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     Human Trafficking - Services for Survivors

The Trafficking Victims Protection Act (TVPA) of 2000 is the first comprehensive federal law to address trafficking in persons. The law provides a three-pronged approach that includes prevention, protection, and prosecution. The TVPA was reauthorized through the Trafficking Victims Protection Reauthorization Act (TVPRA) of 2003, 2005, 2008, 2013, and 2015.

Under U.S. federal law, "severe forms of trafficking in persons" includes both sex trafficking and labor trafficking:

  • Sex Trafficking is the recruitment, harboring, transportation, provision, obtaining, patronizing, or soliciting of a person for the purposes of a commercial sex act, in which the commercial sex act is induced by force, fraud, or coercion, or in which the person induced to perform such an act has not attained 18 years of age (22 USC § 7102).

  • Labor Trafficking is the recruitment, harboring, transportation, provision, or obtaining of a person for labor or services, through the use of force, fraud, or coercion for the purposes of subjection to involuntary servitude, peonage, debt bondage, or slavery, (22 USC § 7102).

During 2017, more than 8,500 cases of potential human trafficking were reported to the National Human Trafficking Hotline, a resource supported by the Administration for Children and Families (ACF), U.S. Department of Health and Human Services (HHS). Approximately 71% were cases of sex trafficking and 15% were cases of labor trafficking with minors accounting for approximately 29% of all trafficking cases reported to the hotline.

The Department of Justice's anti-trafficking efforts involve numerous components engaged in investigating and prosecuting human trafficking crimes, stabilizing and supporting trafficking victims, and expanding outreach and training.  The Office of Justice Programs' Office of Juvenile Justice and Delinquency Prevention (OJJDP) funds the Internet Crimes Against Children Task Force Program to help state and local law enforcement agencies develop an effective response to technology-facilitated child sexual exploitation and Internet crimes against children.  OJJDP implements a number of training and capacity-building initiatives related to responding to and addressing the commercial sexual exploitation of children.  OJP's Office for Victims of Crime (OVC) helps victims find local programs, helplines, compensation programs and more. OVC provides resources for U.S. citizens both inside the U.S. and abroad as well as international victims. One such resource is a searchable database that allows victims to search by type of crime, such as human trafficking.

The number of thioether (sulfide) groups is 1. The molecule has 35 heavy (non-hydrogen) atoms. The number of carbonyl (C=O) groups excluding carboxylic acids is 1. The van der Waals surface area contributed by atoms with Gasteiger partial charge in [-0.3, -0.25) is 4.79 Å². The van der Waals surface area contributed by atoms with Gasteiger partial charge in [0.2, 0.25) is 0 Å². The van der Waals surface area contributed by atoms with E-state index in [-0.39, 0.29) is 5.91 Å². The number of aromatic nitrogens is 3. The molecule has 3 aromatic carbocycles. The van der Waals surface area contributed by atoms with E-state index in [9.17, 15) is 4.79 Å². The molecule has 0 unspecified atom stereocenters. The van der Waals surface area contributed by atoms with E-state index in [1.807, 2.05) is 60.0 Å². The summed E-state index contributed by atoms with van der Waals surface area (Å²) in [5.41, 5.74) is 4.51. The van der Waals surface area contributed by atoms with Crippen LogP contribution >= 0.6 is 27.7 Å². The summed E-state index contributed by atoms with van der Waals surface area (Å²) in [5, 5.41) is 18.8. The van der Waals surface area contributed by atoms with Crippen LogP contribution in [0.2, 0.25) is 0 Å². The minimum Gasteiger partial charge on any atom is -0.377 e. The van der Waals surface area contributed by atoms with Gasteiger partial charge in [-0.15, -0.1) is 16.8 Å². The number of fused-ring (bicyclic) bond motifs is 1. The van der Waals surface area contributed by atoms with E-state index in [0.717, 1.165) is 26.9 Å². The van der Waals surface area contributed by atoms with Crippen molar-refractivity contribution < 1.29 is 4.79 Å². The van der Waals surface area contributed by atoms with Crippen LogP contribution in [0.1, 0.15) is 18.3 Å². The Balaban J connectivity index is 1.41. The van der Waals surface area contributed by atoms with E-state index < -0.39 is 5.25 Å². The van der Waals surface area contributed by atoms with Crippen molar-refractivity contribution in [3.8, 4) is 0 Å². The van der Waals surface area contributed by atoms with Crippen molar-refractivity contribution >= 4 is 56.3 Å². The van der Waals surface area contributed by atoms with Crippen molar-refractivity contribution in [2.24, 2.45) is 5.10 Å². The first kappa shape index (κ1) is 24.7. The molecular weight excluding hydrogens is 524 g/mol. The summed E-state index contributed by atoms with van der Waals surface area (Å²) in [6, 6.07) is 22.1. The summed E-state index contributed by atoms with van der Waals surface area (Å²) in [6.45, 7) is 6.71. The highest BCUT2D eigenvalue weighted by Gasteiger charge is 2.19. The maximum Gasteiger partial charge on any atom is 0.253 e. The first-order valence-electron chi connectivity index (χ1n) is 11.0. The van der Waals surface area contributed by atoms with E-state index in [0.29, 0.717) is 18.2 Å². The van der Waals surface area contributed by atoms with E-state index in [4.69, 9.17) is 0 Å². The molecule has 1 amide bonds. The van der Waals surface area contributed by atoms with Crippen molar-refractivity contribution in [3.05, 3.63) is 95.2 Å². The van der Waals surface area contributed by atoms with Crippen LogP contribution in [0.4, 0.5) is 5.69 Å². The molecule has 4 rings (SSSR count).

See these human trafficking survivor resources:

Services and Task Forces MapAccess to Victim Services

The OVC Human Trafficking site provides access to a searchable matrix of services for trafficking victims — including outreach, legal/court advocacy, specialized, mental health, emergency shelter and intensive case management — from organizations that are funded by OVC and Bureau of Justice Assistance grants. Also see the Services and Task Forces Map for easy access to this program information.

Additional Resources for Help

Following are examples of websites that provide information and resources on human trafficking: